It was in the days of the yore that an advert repeatedly told us how laung, clove, gave relief from dental pain. Yet this brown coloured spice, shaped like a flower bud, has many more benefits to its credit. Clove is the dried flower of a clove tree Syzygium aromaticum which is evergreen. This aromatic spice belongs to the Myrtaceae family. The flower buds are actually blush pink when harvested but go brown when dried.
Though some believe that clove is indigenous to Indonesia, its fragrance has reached every corner of the globe thus, securing its place in the kitchen cabinets. It was known to be a prized flavouring agent in the Roman era and was the most favoured spice to be exchanged for a profitable trade. A royal protocol in China demanded that those appearing before the king would have to use clove as a mouth freshener.
Setting it apart
The warm spiciness of clove blends well in many cuisines and surprisingly, in some medicines. The spice is approximately less than one inch long. It has a stem that narrows looking like small nails. Called clavus in Latin, clove is its English derivative.
Cloves thrive in rich, loamy soil and areas which have a humid and warm climate. Moderate rainfall of more than 150cm is good for flowering. It has to be noted that clove crop wilts in waterlogged areas. Hence, a good drainage system with limited shading is necessary for a good yield.
For cultivation, seeds from fully blossomed fruit are taken, soaked and sowed immediately after. Planting of seedlings begins at the start of the monsoon season, whereas in low lying areas it is towards the end of the season.
Clove seeds take a fortnight to germinate. The sand-soil mixture is loose and care must be taken to keep it moist. The clove tree begins to flower only after its fourth year of sowing and takes 15 years to bear fruit.
The flowering seasons are different for plains and those planted at higher altitudes. The last quarter of the year to early next year are hence important months for growing cloves.
The major growers this fabulous spice are Indonesia, islands of Zanzibar and Pemba in Tanzania, India (Kerala, TN, Karnataka and the hilly areas of the Western Ghats) and Sri Lanka.
A healthy cheer
Let alone its ambrosia, we cannot stop raving about its health benefits that promise to bring a smile to your lips.
Clove is an excellent source of vitamin K, calcium and iron. The health benefits include good digestion, protecting the liver, fighting against oral diseases, boosting the immune system, stimulating blood circulation, controlling diabetes, improving respiratory health, fighting inflammation, healing headaches, relieving stress, preserving bone quality and fighting against cancer.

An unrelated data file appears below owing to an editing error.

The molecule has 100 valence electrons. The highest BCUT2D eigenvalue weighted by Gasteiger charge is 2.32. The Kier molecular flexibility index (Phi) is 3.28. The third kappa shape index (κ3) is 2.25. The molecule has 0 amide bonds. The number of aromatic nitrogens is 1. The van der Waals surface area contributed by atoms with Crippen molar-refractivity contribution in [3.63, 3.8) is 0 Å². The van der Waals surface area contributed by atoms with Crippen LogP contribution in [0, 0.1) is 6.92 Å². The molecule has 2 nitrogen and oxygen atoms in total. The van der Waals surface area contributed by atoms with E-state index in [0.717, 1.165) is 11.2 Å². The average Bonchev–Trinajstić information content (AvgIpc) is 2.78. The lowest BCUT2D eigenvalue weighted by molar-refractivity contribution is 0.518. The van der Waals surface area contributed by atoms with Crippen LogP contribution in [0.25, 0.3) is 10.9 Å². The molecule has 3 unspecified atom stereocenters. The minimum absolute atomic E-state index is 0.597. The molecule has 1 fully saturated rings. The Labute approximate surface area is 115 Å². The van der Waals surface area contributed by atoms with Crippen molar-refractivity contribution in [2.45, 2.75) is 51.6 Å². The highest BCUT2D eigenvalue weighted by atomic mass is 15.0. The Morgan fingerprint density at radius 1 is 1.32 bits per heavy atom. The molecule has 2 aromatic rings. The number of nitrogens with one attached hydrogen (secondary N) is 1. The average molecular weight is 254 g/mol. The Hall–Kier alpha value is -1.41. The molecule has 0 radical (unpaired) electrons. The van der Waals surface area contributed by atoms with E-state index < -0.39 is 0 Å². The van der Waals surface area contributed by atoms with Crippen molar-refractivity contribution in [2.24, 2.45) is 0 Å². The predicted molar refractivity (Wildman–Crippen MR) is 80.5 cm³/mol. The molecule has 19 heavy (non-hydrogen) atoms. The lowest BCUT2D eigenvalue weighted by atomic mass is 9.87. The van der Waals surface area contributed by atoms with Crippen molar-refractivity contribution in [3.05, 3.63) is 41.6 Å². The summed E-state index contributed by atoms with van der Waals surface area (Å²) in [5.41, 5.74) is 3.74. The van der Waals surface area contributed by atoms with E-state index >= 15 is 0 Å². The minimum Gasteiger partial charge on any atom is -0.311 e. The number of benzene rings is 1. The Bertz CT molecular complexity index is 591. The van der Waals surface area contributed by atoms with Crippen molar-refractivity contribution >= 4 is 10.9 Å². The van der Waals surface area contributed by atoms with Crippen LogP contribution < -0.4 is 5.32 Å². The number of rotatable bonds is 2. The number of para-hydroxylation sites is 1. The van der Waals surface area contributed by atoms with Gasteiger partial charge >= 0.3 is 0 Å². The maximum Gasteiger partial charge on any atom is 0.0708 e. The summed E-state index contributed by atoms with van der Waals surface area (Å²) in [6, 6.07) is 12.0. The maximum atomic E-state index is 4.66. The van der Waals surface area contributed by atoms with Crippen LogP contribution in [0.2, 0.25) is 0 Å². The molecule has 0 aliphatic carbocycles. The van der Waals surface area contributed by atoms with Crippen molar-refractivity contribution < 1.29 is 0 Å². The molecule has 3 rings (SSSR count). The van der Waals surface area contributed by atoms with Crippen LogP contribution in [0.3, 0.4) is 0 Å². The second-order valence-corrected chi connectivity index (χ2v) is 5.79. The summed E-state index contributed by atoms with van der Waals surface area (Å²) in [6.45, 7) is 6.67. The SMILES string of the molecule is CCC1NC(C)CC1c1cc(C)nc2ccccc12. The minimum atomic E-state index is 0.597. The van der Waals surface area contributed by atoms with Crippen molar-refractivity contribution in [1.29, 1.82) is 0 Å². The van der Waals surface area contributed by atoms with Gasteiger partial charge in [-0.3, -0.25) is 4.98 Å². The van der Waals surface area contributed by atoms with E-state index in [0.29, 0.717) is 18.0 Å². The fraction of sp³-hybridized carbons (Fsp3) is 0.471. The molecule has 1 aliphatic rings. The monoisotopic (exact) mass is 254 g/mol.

This classic spice is also well-known in Ayurveda to treat hernia, fever, digestive problems, respiratory problems, body aches and pain.
Powerful antimicrobial: Cloves with its antimicrobial properties are known to halt bacterial growth including E.coli. Properties of clove oil in promoting dental health and decreasing gum disease is well-known.
Reduces oxidation: Leading a stressed life? Take care of oxidation by adding clove to your diet. Eugenol, a naturally present antioxidant, reduces the damage done by free radical. It is known to be more powerful than vitamin E. Therefore, its anti-carcinogenic properties help in preventing life-threatening diseases.
Boosts immune system: Eugenol brings down the toxicity in blood and amps up our immune system by stimulating WBC. Thus, this classic spice is powerful when combating virus and other bacteria.
Combats osteoporosis: Cloves are enriched with manganese which helps to combat osteoporosis. Manganese is an important mineral which is popular in improving bone health and brain health.
Controls stomach ulcers: Cloves have amazing oil compounds that reduce stomach ulcers. Take benefit of its warm, summery aroma by adding it in your diet.
Supports liver health: Some studies have shown that eugenol has actually reversed signs of liver cirrhosis. However, eugenol needs to be taken only in limited quantity. Hence, it is always advisable to consult a physician if you are taking cloves as medicine.
Nutritive value of one teaspoon of cloves:
Carbs: 1.5 gram
Fibre: 1.5 gram
Vitamin K: 2.5%
A twist in your dish
Cloves are used in savoury dishes, desserts and also in hot spiced wine. It goes well with cinnamon, vanilla, star anise, citrus peel and such spices.
Apart from adults, if your baby is above two years old you may begin to tread into newer palate such as clove in sweet dishes like fruit juices or sweet masala milk. When getting kids to familiarise with adult food, a touch of this spice could be a healthy addition.
Utmost care should be taken to use a minimal amount if you are using it for the first time in your baby’s food. Children’s diet is very different from adult diet and introducing any new element in their food should be done with care and caution. Seek your doctor’s suggestion when doing so.
- Cloves have been mentioned in the famous fables of Sindbad the Sailor.
- Cloves are available all year round. This is because different countries have different seasons for harvesting them.
- Powdered clove stands to lose its aroma quickly.
- In ancient times, cloves had been used as a food preservative and were also known as a medicinal plant.
- Ancient physicians from Persian used clove oil for its aphrodisiacal qualities.
- Kretek is the name of very popular Indonesian cigarettes which has the ambrosial blend of clove. It is thought to help asthma.
Now you can go ahead and use cloves in all your dishes knowing how amazing the spice is.
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